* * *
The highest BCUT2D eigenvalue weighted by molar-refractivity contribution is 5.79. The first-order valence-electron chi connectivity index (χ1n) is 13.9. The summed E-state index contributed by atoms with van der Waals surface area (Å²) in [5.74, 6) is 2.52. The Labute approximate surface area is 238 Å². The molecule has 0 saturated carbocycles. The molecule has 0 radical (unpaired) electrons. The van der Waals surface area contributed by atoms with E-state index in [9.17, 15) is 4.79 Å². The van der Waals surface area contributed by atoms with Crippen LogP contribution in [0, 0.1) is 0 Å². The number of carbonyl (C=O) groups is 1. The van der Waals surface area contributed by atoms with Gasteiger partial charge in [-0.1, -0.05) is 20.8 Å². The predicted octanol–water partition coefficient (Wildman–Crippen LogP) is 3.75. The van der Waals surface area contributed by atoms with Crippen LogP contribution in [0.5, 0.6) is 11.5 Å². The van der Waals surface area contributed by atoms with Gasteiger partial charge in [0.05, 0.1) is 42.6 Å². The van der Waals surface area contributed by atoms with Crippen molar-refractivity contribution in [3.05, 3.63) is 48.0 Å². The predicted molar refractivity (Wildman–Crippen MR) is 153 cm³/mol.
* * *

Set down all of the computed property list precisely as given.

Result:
The highest BCUT2D eigenvalue weighted by molar-refractivity contribution is 5.79. The first-order valence-electron chi connectivity index (χ1n) is 13.9. The summed E-state index contributed by atoms with van der Waals surface area (Å²) in [5.74, 6) is 2.52. The Labute approximate surface area is 238 Å². The molecule has 0 saturated carbocycles. The molecule has 0 radical (unpaired) electrons. The van der Waals surface area contributed by atoms with E-state index in [9.17, 15) is 4.79 Å². The van der Waals surface area contributed by atoms with Crippen LogP contribution in [0, 0.1) is 0 Å². The number of carbonyl (C=O) groups is 1. The van der Waals surface area contributed by atoms with Gasteiger partial charge in [-0.1, -0.05) is 20.8 Å². The predicted octanol–water partition coefficient (Wildman–Crippen LogP) is 3.75. The van der Waals surface area contributed by atoms with Crippen LogP contribution in [0.5, 0.6) is 11.5 Å². The van der Waals surface area contributed by atoms with Gasteiger partial charge in [0.05, 0.1) is 42.6 Å². The van der Waals surface area contributed by atoms with Crippen molar-refractivity contribution in [3.05, 3.63) is 48.0 Å². The predicted molar refractivity (Wildman–Crippen MR) is 153 cm³/mol.